News Report Staff

Effingham City Council on Tuesday approved a $50,000 contribution to the Effingham County Regional Growth Alliance with the council chambers full of Alliance supporters.

But the vote was still close with Mayor Jeff Bloemker and Commissioners Kevin Willis and Kevin Esker in support of the Alliance membership payment, while Council members Merv Gillenwater and Don Althoff were opposed.

This is not the first time that the Alliance contribution has divided the council membership. Gillenwater was critical of the Alliance that draws monetary contributions from 60 local businesses as part of a public and private partnership created to help commercial growth in Effingham.

Gillenwater said the Alliance has changed its goals over the years it has appealed to the council for money, and that makes it difficult to create a tangible result from all the money invested.

“I wish I could be that positive,” Gillenwater said to the audience and the different speakers in support of the Alliance. “We just can’t keep giving and hope you do better next year.”

Althoff said he would be supportive of giving more money to the Alliance if it was placed in a city-controlled fund. The contributions made to the Alliance are under control of the Alliance leadership and members.

Gillenwater also suggested the city contribution be set aside and shared with the Alliance when there was a tangible project or investment emerged.

Mayor Jeff Bloemker noted how many successful community leaders were in the audience and how their spirit has helped Effingham grow.

“I don’t want to dampen the spirit of the people in this room. I think we should support this,” Bloemker said.

Several speakers – Jake Niebrugge, Dean Bingham, Joe Fatheree and Newlin Martin — used the speaker card privilege to explain work done so far by the Alliance and the potential that certain projects have for helping the Effingham County economy. Those include financing of housing need surveys; identification of investors; engagement with Lake Land College for a computer coding school in Effingham; and working with the Intersect Illinois Leadership Circle and seeking a United States Department of Agriculture grant for establishing a Self Help Housing Program in the county.

In addition, the Alliance provides monthly sales reports, a strategic plan update and information on cooperative industrial property development in the city.

Bingham, of Agracel, said Effingham could invest more in economic development through the Alliance. He noted Columbus, Mississippi, a town with a budget similar to Effingham’s, invests $450,000 in business recruitment and growth, a figure matched by the county there.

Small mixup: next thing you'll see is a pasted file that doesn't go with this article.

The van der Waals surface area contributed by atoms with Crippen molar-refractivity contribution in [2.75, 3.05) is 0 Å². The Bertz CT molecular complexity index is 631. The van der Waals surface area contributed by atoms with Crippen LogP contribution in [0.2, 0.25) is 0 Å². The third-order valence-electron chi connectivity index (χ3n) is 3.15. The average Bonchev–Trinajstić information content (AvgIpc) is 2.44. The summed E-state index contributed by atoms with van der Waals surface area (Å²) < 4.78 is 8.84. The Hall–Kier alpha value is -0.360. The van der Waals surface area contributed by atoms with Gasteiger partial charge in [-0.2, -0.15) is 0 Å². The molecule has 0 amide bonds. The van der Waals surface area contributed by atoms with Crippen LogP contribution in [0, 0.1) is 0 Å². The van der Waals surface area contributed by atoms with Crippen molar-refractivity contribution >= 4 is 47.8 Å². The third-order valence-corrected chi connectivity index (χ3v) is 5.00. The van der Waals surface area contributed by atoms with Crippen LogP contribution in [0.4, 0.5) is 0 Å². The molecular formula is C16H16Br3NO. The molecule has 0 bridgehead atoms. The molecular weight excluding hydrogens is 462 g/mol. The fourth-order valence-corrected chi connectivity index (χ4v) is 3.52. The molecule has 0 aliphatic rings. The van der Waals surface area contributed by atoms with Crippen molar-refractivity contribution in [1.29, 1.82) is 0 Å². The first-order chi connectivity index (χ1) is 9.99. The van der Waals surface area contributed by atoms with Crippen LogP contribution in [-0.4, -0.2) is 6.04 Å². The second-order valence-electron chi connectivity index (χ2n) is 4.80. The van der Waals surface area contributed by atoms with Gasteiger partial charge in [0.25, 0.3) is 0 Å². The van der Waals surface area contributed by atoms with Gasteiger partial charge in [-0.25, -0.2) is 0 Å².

Fatheree, an educator and private consultant, said it is important to invest in the future now.

“Long-term systematic planning is needed. I don’t want to be in a community that is afraid of the future, but one that takes advantage of the future,” Fatheree said.

Martin, whose family has invested in Effingham for 80 years, said this community is in “a sweet spot in Illinois,” and Effingham is “a community that people come to.”

“I agree that $50,000 is a drop in the budget for doing this,” he said.

Lake Land College President Josh Bullock said Craig Nielson, who is the new director of the Alliance, showed the cooperative spirit of the organization when he reached out to Lake Land soon after he started. That has jumpstarted the computer coding education effort.

“Economic development takes time and a willingness to take risks,” Bullock said.

In other business, the council voted 3 to 2 against issuing a Class R liquor license to Lucky Dogs Bar, planned to be located at 302 N. Mulberry St., at the Family Video Complex. The restaurant license only allows alcohol consumption sales. The petitioner is CL Quik Stop of Belvidere, Inc. This would increase the number of local R licenses to 11.

The council voted down the request by a vote of 3 to 2 with Althoff, Willis and Esker opposed and Mayor Bloemker and Commissioner Gillenwater in favor of the license.

Representatives of Lucky Dogs Bar were frustrated by the decision and tried unsuccessfully to speak to the council before the close of the meeting. After the meeting, Willis explained this issue had come up before with another business trying to open a bar for food sales. The concern then and Tuesday night was whether this was camouflage for opening a gambling parlor at the site. The Lucky Dogs Bar group left the council chamber before they could be asked for comment.